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A cost effectiveness indicator for software development


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Product quality, development productivity, and staffing needs are main cost drivers in software development. The paper proposes a cost-effectiveness indicator that combines these drivers using an economic criterion.
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Cost-Effectiveness Indicator for Software Development
Erdogmus, Hakan
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Cost-Effectiveness Indicator for Software
Development *
Erdogmus, H.
* Proceedings of the International Symposium on Empirical Software
Engineering and Measurement (ESEM 2007). September 20, 2007. NRC
Copyright 2007 by
National Research Council of Canada
Permission is granted to quote short excerpts and to reproduce figures and tables
from this report, provided that the source of such material is fully acknowledged.
A cost effectiveness indicator for software development
Hakan Erdogmus
NRC Institute for Information Technology
Ottawa, Canada
Product quality, development productivity, and
staffing needs are main cost drivers in software
development. The paper proposes a one-stop cost-
effectiveness indicator that combines these three cost
drivers through an economic criterion.
1. Introduction
Tradeoffs between development productivity and
product quality make it hard to assess the cost-
effectiveness of software development, both across
software development projects and across development
techniques and practices. Previous research confirms
the variability in quality and productivity [1], and the
tension between them [2]. This paper proposes an
indicator that reconciles this tension by aggregating
software development’s main cost drivers [3] -- team
productivity, staffing needs, and product quality -- into
a single coherent quantity. The indicator, called
breakeven multiple, allows comparison among projects
and development techniques based on their relative
cost-effectiveness. The indicator incorporates
productivity through its impact on direct development
costs and product quality through its impact on indirect
or downstream costs associated with rework [4].
Economic metrics for software development have
existed since the late nineties. Erdogmus [5]
developed a cost-benefit model based on net present
value for comparing software initiatives. Muller and
Padberg [6] adapted this model to evaluate extreme
programming projects. Erdogmus and Williams [7]
later combined net present value with breakeven
analysis to derive an economic feasibility metric for
pair programming. Padberg and Muller [8] used a
similar approach in their own analysis of the same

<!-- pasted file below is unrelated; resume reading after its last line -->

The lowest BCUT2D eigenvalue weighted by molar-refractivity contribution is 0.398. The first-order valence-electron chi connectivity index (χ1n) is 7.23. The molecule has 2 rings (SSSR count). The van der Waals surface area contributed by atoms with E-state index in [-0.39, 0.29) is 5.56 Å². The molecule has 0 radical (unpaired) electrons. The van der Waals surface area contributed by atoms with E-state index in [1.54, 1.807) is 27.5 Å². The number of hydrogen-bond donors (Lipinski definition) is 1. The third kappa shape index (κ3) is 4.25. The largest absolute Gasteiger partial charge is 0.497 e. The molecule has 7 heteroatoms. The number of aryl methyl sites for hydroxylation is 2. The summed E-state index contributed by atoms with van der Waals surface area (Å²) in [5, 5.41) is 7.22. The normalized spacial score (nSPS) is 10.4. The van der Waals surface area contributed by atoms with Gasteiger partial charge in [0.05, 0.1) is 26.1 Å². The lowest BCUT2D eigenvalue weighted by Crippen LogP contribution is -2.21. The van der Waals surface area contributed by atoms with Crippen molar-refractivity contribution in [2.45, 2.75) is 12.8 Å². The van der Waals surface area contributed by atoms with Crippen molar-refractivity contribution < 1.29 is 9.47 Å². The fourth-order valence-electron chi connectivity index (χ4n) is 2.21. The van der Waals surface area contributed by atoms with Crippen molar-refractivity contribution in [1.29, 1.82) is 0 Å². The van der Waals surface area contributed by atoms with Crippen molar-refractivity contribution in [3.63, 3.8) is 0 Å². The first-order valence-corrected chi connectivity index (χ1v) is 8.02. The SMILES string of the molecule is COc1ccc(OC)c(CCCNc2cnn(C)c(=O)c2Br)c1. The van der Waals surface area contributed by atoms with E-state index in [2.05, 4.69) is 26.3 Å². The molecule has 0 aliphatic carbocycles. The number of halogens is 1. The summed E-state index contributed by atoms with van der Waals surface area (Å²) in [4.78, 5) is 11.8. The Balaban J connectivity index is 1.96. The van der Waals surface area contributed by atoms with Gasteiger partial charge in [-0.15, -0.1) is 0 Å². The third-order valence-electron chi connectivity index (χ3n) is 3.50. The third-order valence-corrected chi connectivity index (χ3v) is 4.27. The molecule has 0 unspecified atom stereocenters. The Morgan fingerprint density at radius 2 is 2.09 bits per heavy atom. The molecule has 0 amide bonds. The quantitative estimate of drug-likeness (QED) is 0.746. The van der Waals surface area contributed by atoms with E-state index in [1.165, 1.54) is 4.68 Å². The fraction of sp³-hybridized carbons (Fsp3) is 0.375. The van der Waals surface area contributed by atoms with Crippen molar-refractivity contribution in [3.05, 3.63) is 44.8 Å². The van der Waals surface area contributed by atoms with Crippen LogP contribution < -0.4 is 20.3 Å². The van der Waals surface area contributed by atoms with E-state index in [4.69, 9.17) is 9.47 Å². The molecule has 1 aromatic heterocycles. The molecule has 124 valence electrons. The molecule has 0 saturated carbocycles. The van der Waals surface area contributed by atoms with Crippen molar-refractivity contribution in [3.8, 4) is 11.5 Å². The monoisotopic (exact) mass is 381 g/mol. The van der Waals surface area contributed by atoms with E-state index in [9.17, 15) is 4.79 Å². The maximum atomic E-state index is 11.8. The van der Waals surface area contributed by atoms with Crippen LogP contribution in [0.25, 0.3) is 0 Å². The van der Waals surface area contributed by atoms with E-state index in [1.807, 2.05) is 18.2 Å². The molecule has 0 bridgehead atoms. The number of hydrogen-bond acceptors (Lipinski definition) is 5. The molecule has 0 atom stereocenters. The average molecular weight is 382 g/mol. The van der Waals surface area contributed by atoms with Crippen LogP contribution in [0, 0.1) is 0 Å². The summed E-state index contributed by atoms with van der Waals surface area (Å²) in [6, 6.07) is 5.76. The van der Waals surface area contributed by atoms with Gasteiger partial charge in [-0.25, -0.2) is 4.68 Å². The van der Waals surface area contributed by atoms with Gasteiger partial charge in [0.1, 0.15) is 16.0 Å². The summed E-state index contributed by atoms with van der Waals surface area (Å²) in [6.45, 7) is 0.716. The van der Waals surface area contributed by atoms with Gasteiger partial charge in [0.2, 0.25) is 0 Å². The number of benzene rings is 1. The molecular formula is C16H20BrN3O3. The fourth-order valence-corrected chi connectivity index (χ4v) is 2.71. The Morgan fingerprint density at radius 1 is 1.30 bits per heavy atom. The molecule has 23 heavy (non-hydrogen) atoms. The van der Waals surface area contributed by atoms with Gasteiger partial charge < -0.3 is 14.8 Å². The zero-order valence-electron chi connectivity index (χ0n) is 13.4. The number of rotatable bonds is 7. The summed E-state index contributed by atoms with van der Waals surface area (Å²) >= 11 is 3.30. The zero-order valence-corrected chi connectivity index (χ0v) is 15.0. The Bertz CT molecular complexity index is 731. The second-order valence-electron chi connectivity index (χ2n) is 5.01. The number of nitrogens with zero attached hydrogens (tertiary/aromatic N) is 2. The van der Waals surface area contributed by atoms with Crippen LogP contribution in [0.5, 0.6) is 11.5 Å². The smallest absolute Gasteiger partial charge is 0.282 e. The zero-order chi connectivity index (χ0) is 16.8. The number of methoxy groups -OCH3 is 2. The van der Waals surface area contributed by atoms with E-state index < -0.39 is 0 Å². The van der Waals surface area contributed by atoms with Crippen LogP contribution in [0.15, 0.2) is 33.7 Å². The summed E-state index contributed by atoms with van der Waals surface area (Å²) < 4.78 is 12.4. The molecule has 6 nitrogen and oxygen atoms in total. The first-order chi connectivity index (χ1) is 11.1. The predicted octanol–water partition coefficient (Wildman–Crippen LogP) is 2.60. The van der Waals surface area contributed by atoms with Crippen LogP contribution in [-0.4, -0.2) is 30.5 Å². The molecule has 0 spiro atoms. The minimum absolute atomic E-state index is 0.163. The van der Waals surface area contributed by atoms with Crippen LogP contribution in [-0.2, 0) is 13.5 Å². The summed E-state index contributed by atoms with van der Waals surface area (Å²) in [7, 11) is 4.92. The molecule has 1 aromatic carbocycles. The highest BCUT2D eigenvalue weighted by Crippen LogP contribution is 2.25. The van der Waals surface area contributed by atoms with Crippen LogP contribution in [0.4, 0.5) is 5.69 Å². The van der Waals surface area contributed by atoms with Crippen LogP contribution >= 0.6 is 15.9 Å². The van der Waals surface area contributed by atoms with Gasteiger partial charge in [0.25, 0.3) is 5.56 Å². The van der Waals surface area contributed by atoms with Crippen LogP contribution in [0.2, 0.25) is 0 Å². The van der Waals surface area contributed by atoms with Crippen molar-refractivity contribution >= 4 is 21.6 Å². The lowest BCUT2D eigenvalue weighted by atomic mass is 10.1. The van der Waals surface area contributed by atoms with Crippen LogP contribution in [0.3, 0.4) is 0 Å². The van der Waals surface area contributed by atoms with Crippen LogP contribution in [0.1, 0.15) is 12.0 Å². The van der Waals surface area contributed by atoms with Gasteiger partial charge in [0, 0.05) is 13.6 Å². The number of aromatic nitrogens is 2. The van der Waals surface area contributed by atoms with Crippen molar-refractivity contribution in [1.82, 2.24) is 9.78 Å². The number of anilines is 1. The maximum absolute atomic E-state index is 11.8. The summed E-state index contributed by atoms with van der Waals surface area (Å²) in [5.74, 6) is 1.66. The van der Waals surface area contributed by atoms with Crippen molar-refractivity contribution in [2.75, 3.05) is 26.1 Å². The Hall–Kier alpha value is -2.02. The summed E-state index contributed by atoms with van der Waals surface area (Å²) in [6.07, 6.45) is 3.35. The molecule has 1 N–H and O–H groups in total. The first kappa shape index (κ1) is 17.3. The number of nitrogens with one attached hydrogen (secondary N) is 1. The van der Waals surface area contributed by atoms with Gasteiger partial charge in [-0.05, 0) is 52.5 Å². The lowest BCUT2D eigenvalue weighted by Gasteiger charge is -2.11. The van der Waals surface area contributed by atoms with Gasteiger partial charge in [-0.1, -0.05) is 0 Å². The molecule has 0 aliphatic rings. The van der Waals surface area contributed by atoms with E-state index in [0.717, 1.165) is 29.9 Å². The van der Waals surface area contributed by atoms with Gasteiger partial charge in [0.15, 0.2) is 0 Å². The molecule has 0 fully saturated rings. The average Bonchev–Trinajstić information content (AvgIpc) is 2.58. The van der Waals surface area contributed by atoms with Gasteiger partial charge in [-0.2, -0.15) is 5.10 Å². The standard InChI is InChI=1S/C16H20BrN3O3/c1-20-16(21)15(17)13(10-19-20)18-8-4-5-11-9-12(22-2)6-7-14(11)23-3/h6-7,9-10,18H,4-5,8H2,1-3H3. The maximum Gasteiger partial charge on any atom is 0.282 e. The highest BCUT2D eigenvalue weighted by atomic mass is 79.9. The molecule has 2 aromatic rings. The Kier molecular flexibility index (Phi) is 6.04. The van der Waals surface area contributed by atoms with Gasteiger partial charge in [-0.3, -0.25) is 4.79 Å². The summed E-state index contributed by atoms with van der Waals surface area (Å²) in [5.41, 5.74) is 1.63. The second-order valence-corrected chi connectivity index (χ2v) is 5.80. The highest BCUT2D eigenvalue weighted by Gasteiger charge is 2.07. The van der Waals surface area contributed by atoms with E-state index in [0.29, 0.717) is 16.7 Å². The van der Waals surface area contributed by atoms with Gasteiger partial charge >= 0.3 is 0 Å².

practice. Wagner [4] recently proposed an economic
efficiency model for quality that aggregates costs and
benefits of quality activities into a return-on-
investment metric.
The work presented here builds on the metric
defined by Erdogmus and Williams [7] for comparing
two practices. It both generalizes and simplifies this
metric, allowing more robust, multi-way comparison.
2. Basic Concepts
A project is work undertaken by a team. A project’s
output is a partial or complete software product with
working features and no known issues that require
resolution. A project comprises production and rework
activities. Production refers to all work that leads to
the initial external release of parts or whole of a
usable, but not necessarily perfect, product. Production
results in a product that may contain issues requiring
resolution. The output of production is the project’s
nominal output. Rework refers to all work that resolves
any identified issues in the nominal output. Rework
transforms a released imperfect product into a finished
product free of such issues. After rework, nominal
output becomes the project’s real output.
Product quality, or simply quality, refers to absence
of issues in a project’s output. Think of an issue as a
defect or an undesirable property or behavior that
incurs some latent cost, or prevents the benefits of a
product from being realized as intended. Issues are
discovered post-production and require resolution.
They may relate to functionality, reliability, usability,
maintainability or other external attributes. Rework
captures cost of poor quality.
Schedule is the duration of an activity, measured in
calendar time. Effort is the labor cost of an activity,
measured in person-time.
3. Derived Measures
The following derived measures can be obtained
from the base measures of nominal output, production
effort, rework effort, issue count and staffing profile